Dignity and integrity for sale?

Earlier this week, I had a tough choice to make…. here’s what happened.

Our consulting firm made an offer to do some work with a new client. The client accepted our offer and then came back the next day to try to negotiate a different price.  I declined their request to pay less (in what I thought was a gracious manner) and they (not so kindly) told me that they might just take their business elsewhere. They invited me go away and reconsider their offer. I told them that wasn’t necessary. They told me it was… and then with a little heat, added “I suggest you take the time to consider ALL the implications… if you know what’s good for you.”

I politely bid the client adieu and hung up the phone. After my righteous indignation dissipated, I considered the affect loosing this new client would have on us. We’d just hired a few new members to our team and the additional cash flow would sure be useful.  Then I found myself trying to convince myself that some money was better than no money and before long I was sliding down the fear and scarcity greased slide into panic.  I caught my breath. Took a few deep breaths and reminded myself what I stood for and cared about… and how adversity doesn’t build character insomuch as it reveals it… and when I did that, I really didn’t like what I was seeing about myself… that I was considering a price for my dignity and my integrity.

I called the soon to be ex-client right back and told them that the price I’d quoted was fair and not negotiable, no matter what the cost.

That night I went to sleep convinced that I was financially poorer than I’d been when I’d woken up that morning. That was OK though because despite all that had happened, I was going to sleep with my dignity and integrity in tact. And then I took note of how close I’d come to selling something that is not for sale, at any price. Hmmmm.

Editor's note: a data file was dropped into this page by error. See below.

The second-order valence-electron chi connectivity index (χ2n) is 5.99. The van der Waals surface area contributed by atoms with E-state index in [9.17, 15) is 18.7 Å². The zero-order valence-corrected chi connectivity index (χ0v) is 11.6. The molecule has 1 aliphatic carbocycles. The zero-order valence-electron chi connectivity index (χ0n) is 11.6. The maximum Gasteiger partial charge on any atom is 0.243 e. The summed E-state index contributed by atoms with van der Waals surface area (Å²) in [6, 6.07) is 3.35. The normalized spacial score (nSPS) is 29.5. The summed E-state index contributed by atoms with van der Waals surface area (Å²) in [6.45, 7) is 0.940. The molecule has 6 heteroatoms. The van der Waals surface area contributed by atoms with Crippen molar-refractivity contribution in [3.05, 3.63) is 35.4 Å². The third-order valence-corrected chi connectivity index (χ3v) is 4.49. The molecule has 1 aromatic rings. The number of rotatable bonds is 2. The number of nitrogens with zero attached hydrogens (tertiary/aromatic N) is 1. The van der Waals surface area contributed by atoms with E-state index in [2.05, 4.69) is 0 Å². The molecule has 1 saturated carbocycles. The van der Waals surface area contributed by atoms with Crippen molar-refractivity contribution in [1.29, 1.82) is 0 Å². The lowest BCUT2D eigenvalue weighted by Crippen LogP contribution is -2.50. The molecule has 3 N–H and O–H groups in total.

About

Success simplified; lessons learned down a hippo's throat. Speaker, Author, Coach who will parachute in when traditional solutions won’t get it done.
http://www.paultempler.com

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Comments

  1. Thank you, Paul!  Thank you for sharing that story since, well, I have had the exact same experience in my career as a motivational speaker more times than I can recount. “Sliding down the fear and scarcity greased slide into panic.”  I thought I was the only one who knew about that slide.  Sadly there have been times when I let the panic get the better of me and I compromised my belief in myself.  I NEED to have people like you reminding me that while we can ALL fall victim to that behavior –  it surely feels SO much better when we don’t.

     

  2. Good message for me too Paul! I definitely do not want to put my integrity on sale. Saying no is important in our business. Saying it with grace and professionalism – even more so.

  3. Thanks Paul!  Integrity is not for sale.  I applaud your courage and your strength and willingness to stick to your guns!  Sometimes it’s those clients that want the most ‘discount’ are the ones that are the hardest to work with.  I needed to hear this message for sure and hope to remember it the next time a prospect wants to negotiate into unfair territory!

  4. Excellent post, Paul! Also can relate to those moments of fear where I come from a place of scarcity versus abundance. Thankfully it’s reminders like your story that set me straight. Plus, in my years of working I’ve found the clients who start out being difficult are usually more challenging every step of the way. Best to honor your truth and let them go.

  5. Paul, a practical consideration of the story is the huge PITA this client would be in the long run. This client’s lack of ethics would plague you for (potentially) years. All of your dealings with client would have left you with a slimy feeling. Ethic considerations or not, you’re better off without this client.

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